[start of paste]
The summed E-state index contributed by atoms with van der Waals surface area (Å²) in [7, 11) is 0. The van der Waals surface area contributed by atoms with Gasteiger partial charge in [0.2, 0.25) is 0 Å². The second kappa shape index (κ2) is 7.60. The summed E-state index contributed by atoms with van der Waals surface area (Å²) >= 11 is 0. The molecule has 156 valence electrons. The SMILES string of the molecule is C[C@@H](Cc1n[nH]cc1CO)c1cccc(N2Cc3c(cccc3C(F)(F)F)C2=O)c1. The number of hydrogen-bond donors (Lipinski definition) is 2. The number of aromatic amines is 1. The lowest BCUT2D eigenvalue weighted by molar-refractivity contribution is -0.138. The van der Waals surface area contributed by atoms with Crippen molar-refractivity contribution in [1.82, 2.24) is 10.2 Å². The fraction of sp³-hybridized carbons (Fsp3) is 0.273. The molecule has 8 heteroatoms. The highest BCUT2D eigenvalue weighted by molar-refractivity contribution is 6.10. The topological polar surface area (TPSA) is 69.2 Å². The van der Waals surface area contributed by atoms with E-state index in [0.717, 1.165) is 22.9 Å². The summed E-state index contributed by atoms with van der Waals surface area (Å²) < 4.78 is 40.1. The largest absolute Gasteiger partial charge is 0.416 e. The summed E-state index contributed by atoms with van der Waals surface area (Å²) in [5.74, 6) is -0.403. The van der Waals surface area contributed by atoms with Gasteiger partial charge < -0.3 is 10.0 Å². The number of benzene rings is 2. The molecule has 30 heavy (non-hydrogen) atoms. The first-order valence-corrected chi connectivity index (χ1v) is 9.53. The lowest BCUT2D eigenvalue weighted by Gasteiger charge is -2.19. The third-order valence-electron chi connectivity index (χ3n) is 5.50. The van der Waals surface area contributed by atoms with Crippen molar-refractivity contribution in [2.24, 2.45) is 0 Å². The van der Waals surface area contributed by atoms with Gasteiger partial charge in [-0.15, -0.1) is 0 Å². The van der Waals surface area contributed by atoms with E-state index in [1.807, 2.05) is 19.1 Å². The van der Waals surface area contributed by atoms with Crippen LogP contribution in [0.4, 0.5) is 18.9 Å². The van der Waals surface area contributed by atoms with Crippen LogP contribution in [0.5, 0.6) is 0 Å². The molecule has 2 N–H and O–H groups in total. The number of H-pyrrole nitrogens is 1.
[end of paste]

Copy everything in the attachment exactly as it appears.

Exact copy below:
The summed E-state index contributed by atoms with van der Waals surface area (Å²) in [7, 11) is 0. The van der Waals surface area contributed by atoms with Gasteiger partial charge in [0.2, 0.25) is 0 Å². The second kappa shape index (κ2) is 7.60. The summed E-state index contributed by atoms with van der Waals surface area (Å²) >= 11 is 0. The molecule has 156 valence electrons. The SMILES string of the molecule is C[C@@H](Cc1n[nH]cc1CO)c1cccc(N2Cc3c(cccc3C(F)(F)F)C2=O)c1. The number of hydrogen-bond donors (Lipinski definition) is 2. The number of aromatic amines is 1. The lowest BCUT2D eigenvalue weighted by molar-refractivity contribution is -0.138. The van der Waals surface area contributed by atoms with Crippen molar-refractivity contribution in [1.82, 2.24) is 10.2 Å². The fraction of sp³-hybridized carbons (Fsp3) is 0.273. The molecule has 8 heteroatoms. The highest BCUT2D eigenvalue weighted by molar-refractivity contribution is 6.10. The topological polar surface area (TPSA) is 69.2 Å². The van der Waals surface area contributed by atoms with E-state index in [0.717, 1.165) is 22.9 Å². The summed E-state index contributed by atoms with van der Waals surface area (Å²) < 4.78 is 40.1. The largest absolute Gasteiger partial charge is 0.416 e. The summed E-state index contributed by atoms with van der Waals surface area (Å²) in [5.74, 6) is -0.403. The van der Waals surface area contributed by atoms with Gasteiger partial charge < -0.3 is 10.0 Å². The number of benzene rings is 2. The molecule has 30 heavy (non-hydrogen) atoms. The first-order valence-corrected chi connectivity index (χ1v) is 9.53. The lowest BCUT2D eigenvalue weighted by Gasteiger charge is -2.19. The third-order valence-electron chi connectivity index (χ3n) is 5.50. The van der Waals surface area contributed by atoms with Crippen molar-refractivity contribution in [2.24, 2.45) is 0 Å². The van der Waals surface area contributed by atoms with Gasteiger partial charge in [-0.15, -0.1) is 0 Å². The van der Waals surface area contributed by atoms with E-state index in [1.807, 2.05) is 19.1 Å². The van der Waals surface area contributed by atoms with Crippen LogP contribution in [0.4, 0.5) is 18.9 Å². The van der Waals surface area contributed by atoms with Crippen LogP contribution in [0.5, 0.6) is 0 Å². The molecule has 2 N–H and O–H groups in total. The number of H-pyrrole nitrogens is 1.